9. The 1900 date is a crock. It is definitely post-World War II. I base this on the inclusion of the Baltic states as part of the USSR. Also, the port of Danzig and Prussia appear to be part of Poland and not as free states or parts of Germany, as was the case in during the inter-war years. Yugoslavia did not exist prior to 1929. The Kingdom of Iraq was founded in 1932. There is no Israel or Jordan on the map, so it is likely before 1948.

    If I had to guess, I would put it around 1945 – 1948.

  10. Bad map. As multiple commenters have pointed out, it is post-WWII, with the eastern part of Germany ceded to Poland, while the eastern part of Poland along with the Baltic states had been swallowed up by the USSR. However, Ireland is the “État Libre d’Irlande”, the Irish Free State – which only existed until 1937!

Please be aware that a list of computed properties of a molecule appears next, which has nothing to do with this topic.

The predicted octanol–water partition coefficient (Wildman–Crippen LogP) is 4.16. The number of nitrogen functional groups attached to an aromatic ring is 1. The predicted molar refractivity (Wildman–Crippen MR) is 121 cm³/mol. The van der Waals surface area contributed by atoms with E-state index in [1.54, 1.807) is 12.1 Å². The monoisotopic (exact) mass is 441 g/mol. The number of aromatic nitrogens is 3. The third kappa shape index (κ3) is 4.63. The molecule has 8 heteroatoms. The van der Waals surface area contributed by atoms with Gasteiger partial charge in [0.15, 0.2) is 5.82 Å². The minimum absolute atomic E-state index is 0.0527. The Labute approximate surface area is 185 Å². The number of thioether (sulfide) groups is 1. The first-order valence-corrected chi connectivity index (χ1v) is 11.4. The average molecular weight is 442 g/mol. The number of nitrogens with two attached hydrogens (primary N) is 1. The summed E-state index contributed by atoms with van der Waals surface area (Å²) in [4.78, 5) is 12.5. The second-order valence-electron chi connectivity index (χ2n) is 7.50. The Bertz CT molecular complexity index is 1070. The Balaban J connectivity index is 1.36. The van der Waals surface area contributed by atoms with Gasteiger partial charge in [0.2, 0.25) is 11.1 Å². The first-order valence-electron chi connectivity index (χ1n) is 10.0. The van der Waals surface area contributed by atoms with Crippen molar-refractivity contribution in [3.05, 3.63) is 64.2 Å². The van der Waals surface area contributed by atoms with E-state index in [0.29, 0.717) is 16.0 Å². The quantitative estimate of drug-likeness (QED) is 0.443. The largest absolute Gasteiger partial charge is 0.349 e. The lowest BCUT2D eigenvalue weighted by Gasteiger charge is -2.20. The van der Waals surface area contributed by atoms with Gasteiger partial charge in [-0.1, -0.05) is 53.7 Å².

11. It’s pretty amazing that a high school graduate doesn’t know, at least approximately, where Brazil is. Formal geography class or no, it is appalling that it wasn’t general knowledge for her.

  12. Note also the division of Morocco, with the northern part as part of Spain. Spanish Morocco existed from 1912 to 1956.

    And before 1935, Iran was known as Persia.

  13. Messrs Kaeppelin and Bruley were authors of geography schoolbooks published by Hatier from 1925 and 1938 respectively. Whatever the exact post-war date, I think they fell short of Wikipedia’s NPOV standards in omitting Israel, Stalingrad and the inner-German border. I shouldn’t suppose les enfants realised or complained.

  14. @Carl: